Danny Brown – ‘uknowhatimsaying¿’ review: a hellraiser reflects on a life lived at full speed

The restless invention and wild energy remains, but his focused, compact fifth record finds the Detroit rapper on clear-eyed and contemplative form

Danny Brown‘s appeal has always lain in his chaos: frenzied, frenetic rhymes over fast-paced beats coupled with a penchant for the absurd. Throughout his discography, though, the Detroit native has matured as an artist and his latest album, ‘uknowhatimsayin¿’, is a more focused, sombre project that sidesteps what audiences should expect from one of rap’s most unique figures.

Where Danny Brown’s previous was designed to appeal to a specific, loyal fanbase, ‘uknowhatimsayin¿’ is much more palatable. This is largely achieved through a variety of guest features, along with production from the legendary Q-Tip, who’s at the helm for several songs.

Since the release of his debut album ‘The Hybrid’ in 2010, Brown has been forthright about his issues. His ability to be contemplative slotted nicely alongside his infectious energy. On ‘uknowhatimsayin¿’, he’s a much more measured MC, evidenced by the opening bars of the album: “They thought I was gone / Back from the grave / Mind of a master / Blood of a slave / Heart of a king / Stuck in-between / The devil and angel on my shoulder”.

Where Brown’s last two albums, ‘Old’ and ‘Atrocity Exhibition’, both critically acclaimed, detailed in-depth his drug habits, addiction and insecurities, they were playing out in real-time. What makes ‘uknowhatimsayin¿’ standout is Brown reflecting on a life lived and having no regrets, coming to terms with both his stardom and sobriety. Over rich, soulful production from Q-Tip, Brown raps on the stand-out single ’Best Life’: “I was just a young n*gga / Know what I was headed for / Jumped up off the porch, really, I wasn’t ready for it / Get up out the hood, find a way out / Route I’m on, either death or jailhouse / Wanna get away from all this stress / For me, momma just wanted the best”.

Brown’s introspection is the anchor holding the album together. It further solids the belief that it is near-impossible to put Danny Brown in a box: the man continues to bypass expectations of him as he wears multiple sashes with ease. He manages to still find space for his off-kilter, frenzied raps, which marry absurdity and hilarity so well, typified by the Q-Tip-produced ‘Dirty Laundry’, which is a running account of places Brown has had sex in: “Once got a ho, ain’t had money for the room / So we did the humpty hump in a Burger King bathroom / Lowkey kept it undercover / The way she slurp slurp, she’s the quicker picker upper.”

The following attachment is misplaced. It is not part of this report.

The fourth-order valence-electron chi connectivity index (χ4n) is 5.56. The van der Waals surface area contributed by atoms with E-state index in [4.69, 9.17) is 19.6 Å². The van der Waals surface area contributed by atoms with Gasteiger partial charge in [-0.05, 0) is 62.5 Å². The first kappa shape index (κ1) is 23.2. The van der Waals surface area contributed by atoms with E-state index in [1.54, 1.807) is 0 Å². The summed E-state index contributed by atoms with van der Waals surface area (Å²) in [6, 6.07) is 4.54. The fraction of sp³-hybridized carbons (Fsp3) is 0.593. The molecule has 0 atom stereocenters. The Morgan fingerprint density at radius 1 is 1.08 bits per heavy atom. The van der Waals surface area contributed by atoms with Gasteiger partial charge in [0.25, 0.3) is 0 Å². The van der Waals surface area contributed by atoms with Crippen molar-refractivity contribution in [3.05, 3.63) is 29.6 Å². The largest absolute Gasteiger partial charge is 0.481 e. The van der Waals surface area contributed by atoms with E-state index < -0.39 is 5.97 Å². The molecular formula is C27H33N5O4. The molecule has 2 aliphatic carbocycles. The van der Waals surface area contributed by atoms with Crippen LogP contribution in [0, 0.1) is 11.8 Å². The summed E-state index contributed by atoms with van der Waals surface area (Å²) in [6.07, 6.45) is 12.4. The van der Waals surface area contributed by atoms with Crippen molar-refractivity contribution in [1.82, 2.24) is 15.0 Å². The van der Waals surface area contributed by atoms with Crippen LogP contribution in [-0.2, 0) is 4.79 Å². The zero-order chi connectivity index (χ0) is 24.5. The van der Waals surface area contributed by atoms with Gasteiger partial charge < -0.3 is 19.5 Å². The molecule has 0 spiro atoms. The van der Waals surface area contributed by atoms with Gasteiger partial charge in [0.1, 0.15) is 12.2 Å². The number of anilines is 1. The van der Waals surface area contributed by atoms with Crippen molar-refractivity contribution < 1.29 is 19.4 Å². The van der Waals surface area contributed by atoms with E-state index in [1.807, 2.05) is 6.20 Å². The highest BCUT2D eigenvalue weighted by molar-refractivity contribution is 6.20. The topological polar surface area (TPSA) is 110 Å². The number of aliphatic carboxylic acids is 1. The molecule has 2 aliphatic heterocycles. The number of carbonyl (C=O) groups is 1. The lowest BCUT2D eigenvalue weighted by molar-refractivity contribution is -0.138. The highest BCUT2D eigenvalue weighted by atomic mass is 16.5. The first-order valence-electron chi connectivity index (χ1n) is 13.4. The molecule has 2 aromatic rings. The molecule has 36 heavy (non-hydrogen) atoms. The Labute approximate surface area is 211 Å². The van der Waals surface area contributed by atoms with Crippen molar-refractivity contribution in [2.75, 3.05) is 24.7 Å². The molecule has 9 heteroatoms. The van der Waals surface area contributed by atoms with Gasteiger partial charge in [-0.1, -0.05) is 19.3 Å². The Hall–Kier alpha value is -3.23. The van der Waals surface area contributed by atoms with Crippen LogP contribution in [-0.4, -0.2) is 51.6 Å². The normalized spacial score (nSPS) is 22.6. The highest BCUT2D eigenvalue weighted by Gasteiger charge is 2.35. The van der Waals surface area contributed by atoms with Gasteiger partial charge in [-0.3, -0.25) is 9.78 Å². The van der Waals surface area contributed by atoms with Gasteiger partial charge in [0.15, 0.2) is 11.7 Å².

‘uknowhatimsayin¿’ isn’t a one-man show and Brown knows how to play with others. Rising London artist ‘Obongjayar’ croons majestically, stealing both the title track and ‘Belly of The Beast’. Run The Jewels aptly do what’s expected of them by laying down punchy verses full of one-off quotable lines on the JPEGMAFIA-produced ‘3 Tearz’. Meanwhile, JPEGMAFIA himself sings and raps over production from Flying Lotus and Thundercat on ‘Negro Spiritual’. Blood Orange’s voice is melancholic on ‘Shine’, a perfect accompaniment to the pared-back production from Standing On The Corner and Paul White, as well as Brown’s acerbic raps.

To many, Danny Brown is an acquired taste. On ‘uknowhatimsayin¿’, he subtly brings together various aspects of what makes the rapper peerless. With irresistible energy we were already aware of, Brown’s reflections on his past are equally as engaging, while the guest features he collaborates with help elevate the album. Where his previous projects felt sprawling, ’uknowhatimsayin¿’ succeeds in feeling compact while delivering a powerful project that is expertly produced and concisely executed.